(Mazandarani reportedly attempted to "objectively" interpret Babi and early Baha'i history by collecting the memories of the "vernacular" participants in the actual historical events themselves, which was problematic since the information presumably tended to contradict the prevailing version of Baha'i history that was from the viewpoint of the leadership elites.)
Another analysis of some of the same themes that Illich raises is provided in the "libertarian" (von Hayek/Chigaco school) historical articles of Leonard P. Liggio of the Atlas Foundation and Mount Pelerin Society. Liggio traces the changes in european religious culture through the medieval period and into the post-fedual and colonial eras with reference to how politically centralized "social engineering" bureaucracies developed in contrast to older, more decentralized, and more "democratic" structures.
Leonard Liggio "The Hispanic Tradition of Liberty: The Road Not Taken in Latin America"
(lost/broken URL: http://www.townhall.com/phillysoc/liggiosa.htm
- - - - - - - - -
. . .
Spain had shared the liberation from Roman taxation and inflation
when the Germanic tribes burst the Rhine frontier in 406 A.D. The
Visigothic settlers in Spain brought
[***]German concepts of limited power of the ruler[***]
and extensive independence and rights of freeman.
[***]The king must live on his own resources[***], and
[***]the concept of taxation was unacceptable[***]
 to independent
freeman. But the representative institutions of the Germans
became limited to the Visigothic Christian kingdoms in the
Pyrenees, Asturias, Navarre, and Galicia with the Moslem conquest
after 711 A D. and the Moslem defeat by the Franks at
the Battle of Tours in 732 A. D.
During the five hundred years of the Reconquista, the Germanic
concepts of law and political institutions flourished in Spain.
In the various kingdoms of Spain, Asturias, Galicia, Navarre,
Leon, Castile, Aragon, Cataluna, and Valencia the rights of
freeman were clearly recognized. Taxation was at odds with
freedom. The king's capacity depended on possessing enough
funds of his own to pay for his costs as king. The nobles and
freeman, townsmen in municipalities with charters, and the
secular and monastic clergy embodied complete independence and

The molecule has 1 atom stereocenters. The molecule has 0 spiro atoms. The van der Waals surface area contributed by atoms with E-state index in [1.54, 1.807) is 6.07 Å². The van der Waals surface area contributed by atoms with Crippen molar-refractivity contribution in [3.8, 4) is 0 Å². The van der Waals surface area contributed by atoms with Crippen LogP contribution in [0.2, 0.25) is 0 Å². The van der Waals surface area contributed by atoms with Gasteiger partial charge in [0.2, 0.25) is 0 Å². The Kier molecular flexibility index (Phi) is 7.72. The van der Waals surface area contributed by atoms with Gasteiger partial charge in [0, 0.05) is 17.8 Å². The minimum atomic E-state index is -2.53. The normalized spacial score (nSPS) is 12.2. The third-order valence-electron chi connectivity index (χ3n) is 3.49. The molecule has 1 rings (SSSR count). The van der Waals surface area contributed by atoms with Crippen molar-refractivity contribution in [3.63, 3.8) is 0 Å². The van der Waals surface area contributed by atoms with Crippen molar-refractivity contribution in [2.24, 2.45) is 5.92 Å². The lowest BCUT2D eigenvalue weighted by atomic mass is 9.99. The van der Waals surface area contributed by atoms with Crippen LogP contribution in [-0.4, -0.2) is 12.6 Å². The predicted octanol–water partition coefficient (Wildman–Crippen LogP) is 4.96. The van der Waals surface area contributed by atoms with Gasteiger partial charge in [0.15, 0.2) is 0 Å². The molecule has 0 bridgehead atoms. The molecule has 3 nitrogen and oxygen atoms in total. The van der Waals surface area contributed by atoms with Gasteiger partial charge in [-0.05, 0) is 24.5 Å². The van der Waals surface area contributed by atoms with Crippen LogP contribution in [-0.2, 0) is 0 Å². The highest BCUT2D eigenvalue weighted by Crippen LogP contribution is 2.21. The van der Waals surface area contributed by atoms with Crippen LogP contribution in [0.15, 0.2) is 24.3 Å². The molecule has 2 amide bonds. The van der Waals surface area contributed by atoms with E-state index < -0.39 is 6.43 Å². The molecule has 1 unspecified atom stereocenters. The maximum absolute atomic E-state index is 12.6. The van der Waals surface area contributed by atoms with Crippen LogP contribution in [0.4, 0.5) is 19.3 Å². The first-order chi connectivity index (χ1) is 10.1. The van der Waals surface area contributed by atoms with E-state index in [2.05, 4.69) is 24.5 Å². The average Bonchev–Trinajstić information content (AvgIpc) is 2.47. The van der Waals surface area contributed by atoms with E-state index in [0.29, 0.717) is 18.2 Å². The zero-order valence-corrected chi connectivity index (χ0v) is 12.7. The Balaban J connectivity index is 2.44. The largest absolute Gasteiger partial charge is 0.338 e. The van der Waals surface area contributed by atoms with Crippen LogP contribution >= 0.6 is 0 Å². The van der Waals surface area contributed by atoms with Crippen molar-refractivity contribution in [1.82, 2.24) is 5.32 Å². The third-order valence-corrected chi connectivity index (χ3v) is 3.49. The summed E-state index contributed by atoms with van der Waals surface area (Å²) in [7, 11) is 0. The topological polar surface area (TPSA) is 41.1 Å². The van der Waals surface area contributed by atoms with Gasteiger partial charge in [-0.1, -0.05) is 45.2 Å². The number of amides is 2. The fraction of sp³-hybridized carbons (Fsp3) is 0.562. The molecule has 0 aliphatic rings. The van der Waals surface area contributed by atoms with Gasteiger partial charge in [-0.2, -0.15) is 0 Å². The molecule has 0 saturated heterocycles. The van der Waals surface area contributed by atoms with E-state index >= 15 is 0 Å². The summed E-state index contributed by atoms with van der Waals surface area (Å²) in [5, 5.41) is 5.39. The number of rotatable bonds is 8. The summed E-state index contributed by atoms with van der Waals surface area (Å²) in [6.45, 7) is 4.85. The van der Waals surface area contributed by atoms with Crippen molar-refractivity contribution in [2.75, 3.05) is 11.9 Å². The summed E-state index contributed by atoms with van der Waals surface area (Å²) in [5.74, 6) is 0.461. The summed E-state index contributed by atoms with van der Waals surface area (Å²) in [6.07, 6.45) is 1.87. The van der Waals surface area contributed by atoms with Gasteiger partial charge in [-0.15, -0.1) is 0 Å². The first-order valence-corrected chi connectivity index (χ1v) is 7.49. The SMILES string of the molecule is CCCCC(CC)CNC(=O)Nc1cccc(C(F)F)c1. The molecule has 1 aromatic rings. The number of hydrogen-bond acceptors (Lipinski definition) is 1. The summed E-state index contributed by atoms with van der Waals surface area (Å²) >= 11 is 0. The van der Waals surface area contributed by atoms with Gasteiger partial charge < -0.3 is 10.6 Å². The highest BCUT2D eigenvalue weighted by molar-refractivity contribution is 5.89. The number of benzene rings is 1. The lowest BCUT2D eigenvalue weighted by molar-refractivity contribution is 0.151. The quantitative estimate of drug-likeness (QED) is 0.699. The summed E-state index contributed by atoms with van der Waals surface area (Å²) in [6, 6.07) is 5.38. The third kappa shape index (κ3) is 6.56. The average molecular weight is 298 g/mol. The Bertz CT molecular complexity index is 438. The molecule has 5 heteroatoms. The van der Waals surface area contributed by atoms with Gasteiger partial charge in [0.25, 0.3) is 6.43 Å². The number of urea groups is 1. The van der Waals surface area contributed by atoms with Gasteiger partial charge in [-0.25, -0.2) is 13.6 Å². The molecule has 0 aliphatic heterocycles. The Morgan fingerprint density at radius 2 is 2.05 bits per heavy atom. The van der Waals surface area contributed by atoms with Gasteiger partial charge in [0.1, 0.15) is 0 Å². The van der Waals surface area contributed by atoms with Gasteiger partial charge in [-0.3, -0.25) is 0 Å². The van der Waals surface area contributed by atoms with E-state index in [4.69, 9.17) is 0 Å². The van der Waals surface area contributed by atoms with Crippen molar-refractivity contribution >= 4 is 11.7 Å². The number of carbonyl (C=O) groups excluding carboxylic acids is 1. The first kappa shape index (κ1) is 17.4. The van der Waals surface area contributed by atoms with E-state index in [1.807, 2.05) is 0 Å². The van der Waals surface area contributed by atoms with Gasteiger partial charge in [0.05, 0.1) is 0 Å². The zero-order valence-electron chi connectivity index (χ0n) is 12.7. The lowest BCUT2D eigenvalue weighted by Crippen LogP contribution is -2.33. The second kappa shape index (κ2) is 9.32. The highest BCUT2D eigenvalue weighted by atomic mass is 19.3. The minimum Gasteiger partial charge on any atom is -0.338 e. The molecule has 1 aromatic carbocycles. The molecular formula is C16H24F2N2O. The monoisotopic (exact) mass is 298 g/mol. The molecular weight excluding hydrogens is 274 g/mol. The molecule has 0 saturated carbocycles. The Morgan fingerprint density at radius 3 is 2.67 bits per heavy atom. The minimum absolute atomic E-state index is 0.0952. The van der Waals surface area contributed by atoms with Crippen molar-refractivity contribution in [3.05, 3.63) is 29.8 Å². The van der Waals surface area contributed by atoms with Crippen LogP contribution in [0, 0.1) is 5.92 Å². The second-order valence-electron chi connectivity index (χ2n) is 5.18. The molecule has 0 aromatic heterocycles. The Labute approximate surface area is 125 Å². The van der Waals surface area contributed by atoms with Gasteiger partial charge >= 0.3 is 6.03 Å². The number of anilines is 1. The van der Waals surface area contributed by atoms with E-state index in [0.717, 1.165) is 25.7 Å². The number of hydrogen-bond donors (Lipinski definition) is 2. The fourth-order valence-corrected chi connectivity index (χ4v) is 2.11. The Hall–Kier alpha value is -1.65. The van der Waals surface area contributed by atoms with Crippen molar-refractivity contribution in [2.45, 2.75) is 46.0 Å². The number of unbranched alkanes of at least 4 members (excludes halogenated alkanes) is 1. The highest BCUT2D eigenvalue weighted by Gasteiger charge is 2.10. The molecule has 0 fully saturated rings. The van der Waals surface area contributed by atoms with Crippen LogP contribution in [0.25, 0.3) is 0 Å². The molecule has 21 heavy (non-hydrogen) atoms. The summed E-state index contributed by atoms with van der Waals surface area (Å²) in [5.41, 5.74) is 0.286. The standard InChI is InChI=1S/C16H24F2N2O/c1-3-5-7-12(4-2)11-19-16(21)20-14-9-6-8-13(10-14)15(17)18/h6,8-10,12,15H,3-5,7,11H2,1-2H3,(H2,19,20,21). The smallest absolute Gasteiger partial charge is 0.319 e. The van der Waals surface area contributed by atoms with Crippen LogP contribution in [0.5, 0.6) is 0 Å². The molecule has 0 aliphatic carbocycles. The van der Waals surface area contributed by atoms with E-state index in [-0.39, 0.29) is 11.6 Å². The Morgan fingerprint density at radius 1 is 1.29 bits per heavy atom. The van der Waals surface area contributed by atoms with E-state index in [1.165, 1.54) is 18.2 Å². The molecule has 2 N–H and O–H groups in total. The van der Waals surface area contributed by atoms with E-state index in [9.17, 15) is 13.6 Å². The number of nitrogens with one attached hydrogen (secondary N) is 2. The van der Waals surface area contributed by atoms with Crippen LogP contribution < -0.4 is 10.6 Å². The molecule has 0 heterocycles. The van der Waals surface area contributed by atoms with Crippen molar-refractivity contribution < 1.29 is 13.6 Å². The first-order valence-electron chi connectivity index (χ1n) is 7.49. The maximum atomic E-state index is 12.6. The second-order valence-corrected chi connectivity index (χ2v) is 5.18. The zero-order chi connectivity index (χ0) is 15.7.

rights against the king.
The well-known oaths of the nobles, freeman, townsmen, and
clergy, as at the coronation of the kings of Aragon, and the
reciprocal oaths of the kings required kings to live up to their
oaths; and if not, the freeman, etc. were absolved of their oaths.
We find in the [***]Fueros[***]--traditional rights and
independence from taxation of the medieval nobles, freeman,
townsmen, and clergy, with their
[***]roots in Germanic legal concept[***]--the foundations of
modern rights. English legal and constitutional history,
with the Magna Carta, was parallel to the experiences in Spain,
such as the Great charter of 1020 issued by the Cortes of
Leon under Alphonso V."
"At the time (after 1760) of London's attempt to displace North
America's medieval heritage, a leading Bourbon reformer and
utilitarian advocate of Enlightened Despotism, Gaspar Melchor de
Jovellanos (1744-1811) declared Iberia's great tragedy to
be its Gothic inheritance. Jovellanos and the Enlightened
philosophers attacked Montesquieu and his assertion that it was
Gothic constitutional traditions which were the foundations of
the flourishing of liberty and wealth among Europeans. We
need to recall that Montesquieu and his defense of the Gothic
constitution was the most influential authority among the
American founding fathers."
"When the United States Constitution was written, it received
*-> violently critical reviews from the great philosophers of the
French Enlightenment. They did not understand, as Edmund Burke
well understood, that the Americans had revolted against
England because the English bureaucrats were attempting to
destroy the Americans' medieval institutions and to install a
modern, bureaucratic state. The French philosophers emphasized
repeatedly that the American constitution was retrogressive,
looking back to the institutions and concepts of liberty of the
middle ages. Thomas Jefferson and John Adams sought to
explain to the philosophers that the American revolutionaries
were traditional Whigs who wished to keep all the historic,
medieval institutions of England, from common law to
[***] absence of central government agents. [***]"
"The medieval supremacy of the judiciary and judicial review were
reflected in the U. S. Constitution and The Federalist
Papers. "The political and social philosophies that sprang from
the Enlightenment were [***]religious[***] because they ascribed
ultimate meaning and sanctity to the individual mind and also, it
must be added immediately, to the nation. The age of
individualism and rationalism was also the age of nationalism:
the individual was a citizen, and public opinion turned out to be
not the opinion of mankind but the opinion of Frenchmen, the
opinion of Germans, the opinion of Americans, and so forth.
Individualism, rationalism, nationism - the Triune Deity of
Democracy - found legal expression in the exaltation of the role
of the legislature and the consequent reduction (except in the
United States) of the law-crating role of the judiciary." Harold
J. Berman, The Interaction of Law and Religion (Nashville,
Tennessee, Abingdon Press, 1974, pp. 68-9)."
- - - - - - - - -
Also see: http://www.acton.org/publicat/randl/article.php?id=333
To me, the most interesting thing that Liggio unearths in the "marginalized" history of medieval eropean religious culture is the role that "vernacular" religious culture and "working class" organizations had at the beginning of the period in which the forms of "modern" (middle class) economic behavior and culture were developing.
The Baha'i Faith of course contains a blend of centralized and decentralized elements in its organization, but as far as I can tell, the kind of populist/decentralized political culture that is found in the anglo-american tradition has neve been favored in the dominant forms of Baha'i culture.
The Guardian of course was schooled in France and England, and probably absorbed a bias against "american populism/libertarianism" (the tradition of political decentralization) as a result.
The above analysis is just a preliminary impression, I'm not a deep "expert" in the historical matters involved.